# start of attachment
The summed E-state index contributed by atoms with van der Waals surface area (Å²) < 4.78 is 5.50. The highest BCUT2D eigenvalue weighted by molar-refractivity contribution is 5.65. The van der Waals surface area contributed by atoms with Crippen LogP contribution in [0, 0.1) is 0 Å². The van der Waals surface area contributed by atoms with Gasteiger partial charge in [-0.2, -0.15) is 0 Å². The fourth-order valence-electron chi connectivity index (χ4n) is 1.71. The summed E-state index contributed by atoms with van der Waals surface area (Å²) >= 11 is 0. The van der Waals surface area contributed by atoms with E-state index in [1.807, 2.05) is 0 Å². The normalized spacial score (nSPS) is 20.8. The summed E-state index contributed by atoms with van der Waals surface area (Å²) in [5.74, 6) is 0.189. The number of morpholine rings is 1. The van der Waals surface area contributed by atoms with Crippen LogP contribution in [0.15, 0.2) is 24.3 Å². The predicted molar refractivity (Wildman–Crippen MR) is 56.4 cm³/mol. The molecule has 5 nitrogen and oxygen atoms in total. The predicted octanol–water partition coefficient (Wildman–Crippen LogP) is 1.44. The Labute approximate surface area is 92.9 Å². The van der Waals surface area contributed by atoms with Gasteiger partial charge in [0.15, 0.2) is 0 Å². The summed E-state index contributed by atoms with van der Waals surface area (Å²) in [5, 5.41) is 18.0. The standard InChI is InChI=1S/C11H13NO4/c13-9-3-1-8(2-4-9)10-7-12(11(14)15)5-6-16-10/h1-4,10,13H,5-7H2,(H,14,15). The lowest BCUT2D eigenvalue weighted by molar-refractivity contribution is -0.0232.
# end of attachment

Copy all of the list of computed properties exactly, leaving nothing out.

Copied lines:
The summed E-state index contributed by atoms with van der Waals surface area (Å²) < 4.78 is 5.50. The highest BCUT2D eigenvalue weighted by molar-refractivity contribution is 5.65. The van der Waals surface area contributed by atoms with Crippen LogP contribution in [0, 0.1) is 0 Å². The van der Waals surface area contributed by atoms with Gasteiger partial charge in [-0.2, -0.15) is 0 Å². The fourth-order valence-electron chi connectivity index (χ4n) is 1.71. The summed E-state index contributed by atoms with van der Waals surface area (Å²) >= 11 is 0. The van der Waals surface area contributed by atoms with E-state index in [1.807, 2.05) is 0 Å². The normalized spacial score (nSPS) is 20.8. The summed E-state index contributed by atoms with van der Waals surface area (Å²) in [5.74, 6) is 0.189. The number of morpholine rings is 1. The van der Waals surface area contributed by atoms with Crippen LogP contribution in [0.15, 0.2) is 24.3 Å². The predicted molar refractivity (Wildman–Crippen MR) is 56.4 cm³/mol. The molecule has 5 nitrogen and oxygen atoms in total. The predicted octanol–water partition coefficient (Wildman–Crippen LogP) is 1.44. The Labute approximate surface area is 92.9 Å². The van der Waals surface area contributed by atoms with Gasteiger partial charge in [0.15, 0.2) is 0 Å². The summed E-state index contributed by atoms with van der Waals surface area (Å²) in [5, 5.41) is 18.0. The standard InChI is InChI=1S/C11H13NO4/c13-9-3-1-8(2-4-9)10-7-12(11(14)15)5-6-16-10/h1-4,10,13H,5-7H2,(H,14,15). The lowest BCUT2D eigenvalue weighted by molar-refractivity contribution is -0.0232.